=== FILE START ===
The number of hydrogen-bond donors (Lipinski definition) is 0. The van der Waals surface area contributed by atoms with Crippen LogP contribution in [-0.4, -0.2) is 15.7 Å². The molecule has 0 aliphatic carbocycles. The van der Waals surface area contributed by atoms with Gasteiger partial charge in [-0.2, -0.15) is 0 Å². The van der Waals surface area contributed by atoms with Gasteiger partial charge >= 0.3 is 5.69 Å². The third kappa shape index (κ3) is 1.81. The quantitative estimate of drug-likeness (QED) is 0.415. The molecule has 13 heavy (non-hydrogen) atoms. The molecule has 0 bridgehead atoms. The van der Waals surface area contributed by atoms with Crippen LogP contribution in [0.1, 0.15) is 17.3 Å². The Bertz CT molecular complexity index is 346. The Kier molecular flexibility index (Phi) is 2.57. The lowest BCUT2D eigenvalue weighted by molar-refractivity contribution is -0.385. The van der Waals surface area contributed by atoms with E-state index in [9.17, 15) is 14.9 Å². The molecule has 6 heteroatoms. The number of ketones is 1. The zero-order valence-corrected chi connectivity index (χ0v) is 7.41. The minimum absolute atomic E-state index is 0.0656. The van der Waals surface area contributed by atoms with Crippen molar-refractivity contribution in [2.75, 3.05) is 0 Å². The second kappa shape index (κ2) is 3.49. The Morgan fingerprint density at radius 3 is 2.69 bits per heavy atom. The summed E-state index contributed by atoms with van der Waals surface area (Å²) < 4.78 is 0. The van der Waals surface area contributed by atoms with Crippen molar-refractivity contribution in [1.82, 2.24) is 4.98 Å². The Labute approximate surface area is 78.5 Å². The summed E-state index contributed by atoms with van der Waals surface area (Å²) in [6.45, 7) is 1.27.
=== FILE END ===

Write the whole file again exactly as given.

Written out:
The number of hydrogen-bond donors (Lipinski definition) is 0. The van der Waals surface area contributed by atoms with Crippen LogP contribution in [-0.4, -0.2) is 15.7 Å². The molecule has 0 aliphatic carbocycles. The van der Waals surface area contributed by atoms with Gasteiger partial charge in [-0.2, -0.15) is 0 Å². The van der Waals surface area contributed by atoms with Gasteiger partial charge >= 0.3 is 5.69 Å². The third kappa shape index (κ3) is 1.81. The quantitative estimate of drug-likeness (QED) is 0.415. The molecule has 13 heavy (non-hydrogen) atoms. The molecule has 0 bridgehead atoms. The van der Waals surface area contributed by atoms with Crippen LogP contribution in [0.1, 0.15) is 17.3 Å². The Bertz CT molecular complexity index is 346. The Kier molecular flexibility index (Phi) is 2.57. The lowest BCUT2D eigenvalue weighted by molar-refractivity contribution is -0.385. The van der Waals surface area contributed by atoms with E-state index in [9.17, 15) is 14.9 Å². The molecule has 6 heteroatoms. The number of ketones is 1. The zero-order valence-corrected chi connectivity index (χ0v) is 7.41. The minimum absolute atomic E-state index is 0.0656. The van der Waals surface area contributed by atoms with Crippen molar-refractivity contribution in [2.75, 3.05) is 0 Å². The second kappa shape index (κ2) is 3.49. The Morgan fingerprint density at radius 3 is 2.69 bits per heavy atom. The summed E-state index contributed by atoms with van der Waals surface area (Å²) < 4.78 is 0. The van der Waals surface area contributed by atoms with Crippen molar-refractivity contribution in [1.82, 2.24) is 4.98 Å². The Labute approximate surface area is 78.5 Å². The summed E-state index contributed by atoms with van der Waals surface area (Å²) in [6.45, 7) is 1.27.